Kathleen Brennan, Photographer
Kathleen Brennan’s large and diverse body of photographic work reflects the life of a self-directed woman who has followed her heart and connected the threads of her experience to enrich and intensify her vision. The awards, accolades and recognition her work engenders today are the result of a long and remarkable journey.
Kathleen grew up in a large, loving and very traditional Catholic family in New Jersey. Along with her six sisters and one brother, her parents expected her to graduate from a nearby college, get married and raise a family. She knew it was not her future.
Even as a small child, Kathleen loved to try to understand how things worked. Her mother’s willingness to tackle every home repair job gave her lots of confidence to pursue her own interests. Receiving a Polaroid camera for Christmas when she was ten, she set to work to record how the urban scene around her “was put together.” A 35 mm camera when she was 15, a darkroom she installed in her family’s basement, a special project in photography during her senior year in high school convinced her to seek out one of the best possible photography programs in the country. After one year of community college, much to her parents’ dismay but with their hard-won approval, she headed to the University of New Mexico.
For her, the decision to go to UNM was life changing. “I’d never been west of Philadelphia or even on an airplane. Albuquerque is where I became an adult.” At UNM she found not only an excellent foundation in photography as a fine art, but also influential teachers such as Beaumont Newhall, Arthur Lazar and then Betty Hahn, whose hand painted techniques became an important element in Kathleen’s work. There she learned about strong, independent women such as Imogen Cunningham, Ruth Bernhart and Diane Arbus, who pursued photography according to their own vision. They reinforced her desire to “photograph what spoke to my heart.”
Six years after graduation, she made a second decision that profoundly influenced her work in unexpected ways. As she looked around for a way to make a living and still pursue her art, she decided to go to barber school. Although the idea of becoming a barber after finishing a fine arts degree seemed absurd to her parents, she realized that she found cutting hair rewarding, much as she did sculpting. She also realized that because she was shy and somewhat introverted, it gave her a chance to be comfortable around other people.
For the next thirty years, Kathleen stood behind the barber chair, observing people from all walks of life, sensing their fears and hopes, hearing their stories, becoming their friend and sometimes confessor. “It socialized me and made it possible to relate to all kinds of people,” she reflects. All the while, she pursued her photography, exploring the landscape and trying to capture its essence.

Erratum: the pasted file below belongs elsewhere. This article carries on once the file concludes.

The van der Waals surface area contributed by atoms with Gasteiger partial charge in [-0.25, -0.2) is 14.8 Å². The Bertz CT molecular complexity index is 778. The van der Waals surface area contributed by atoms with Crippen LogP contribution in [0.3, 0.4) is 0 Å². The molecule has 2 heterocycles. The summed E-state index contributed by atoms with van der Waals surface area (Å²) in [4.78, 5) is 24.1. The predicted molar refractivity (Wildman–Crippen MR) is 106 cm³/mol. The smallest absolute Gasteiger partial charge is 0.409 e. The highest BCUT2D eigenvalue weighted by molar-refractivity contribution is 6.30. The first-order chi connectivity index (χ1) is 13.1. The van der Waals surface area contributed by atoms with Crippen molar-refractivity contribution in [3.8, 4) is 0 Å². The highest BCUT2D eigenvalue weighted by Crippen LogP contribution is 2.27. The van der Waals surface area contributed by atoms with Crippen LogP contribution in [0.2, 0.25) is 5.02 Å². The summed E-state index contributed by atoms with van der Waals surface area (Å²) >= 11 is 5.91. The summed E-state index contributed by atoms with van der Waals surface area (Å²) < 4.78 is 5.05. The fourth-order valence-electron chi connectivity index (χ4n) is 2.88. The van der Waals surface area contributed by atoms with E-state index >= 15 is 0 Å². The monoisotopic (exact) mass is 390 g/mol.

Ready to return to New Mexico after living in California and Colorado, Kathleen moved to Taos twenty years ago, attracted by its pioneering spirit, rural atmosphere and strong independent women. In Taos she pursued her work with few distractions and began to live more of her inner life, what Kathleen calls, “getting to the bottom line.”
Here she made a third life-changing decision that has influenced her subsequent work. Having watched and grieved as her only brother died of cancer, she realized that she had the capacity to help others through the transition at the end of their lives. She began helping others, trained to be a hospice volunteer and in 1996, was asked to assist someone who was dying of aids here in Taos. She became deeply attached to him and over the last few weeks of his life, she asked if she might photograph him. He welcomed the idea pleased that she would provide a witness to how he was physically changing. Once she had developed and printed the images, she showed them to a few people who encouraged her to exhibit the work. Ephemeral Spirit Images of a Conscious Life and Death, exhibited both in Taos and San Francisco was purchased by a foundation.
Similar opportunities have followed to photograph core moments in someone’s life. She has photographed births, the declining health of her own parents, and the 2001 mastectomy of her partner, Kat Duff. “In Praise of What Persists: Images of Breast Cancer” was exhibited in Taos, purchased and donated to the Harwood Museum.
From these documentary experiences, her work has evolved into portraits, portrait montage and photo essays, one of which, “The Power of Turquoise,” was published by New Mexico Magazine. This feature won the National Federation of Press Women Award. Most recently she has written and produced two documentary videos. Her video, The New Neighbor about Dennis Hopper, has been shown at both the Santa Fe Independent Film Festival and Taos Shortz. Her video, Vast Spaces, Unique Vistas, made for an exhibit at the Harwood Museum, has also received wide praise. This work also brought her into contact with remarkable Taos Black Mountain artists, Cynthia Homire, Rena Rosequist and Barbara Harmon, who have inspired and validated her approach to art—“express and embrace every bit of who we are.”
By Carol Farmer
Kathleen Brennan’s favorite Taos activities: spending time in her studio and with friends, tending her small farm, attending art openings, hiking. The Harwood Museum of Art, the Guadalajara Grill and Five Star Burgers are some of her favorite Taos places.
For further information on Kathleen Brennan visit www.brennanstudio.com
Photo credit: John Block, ©2012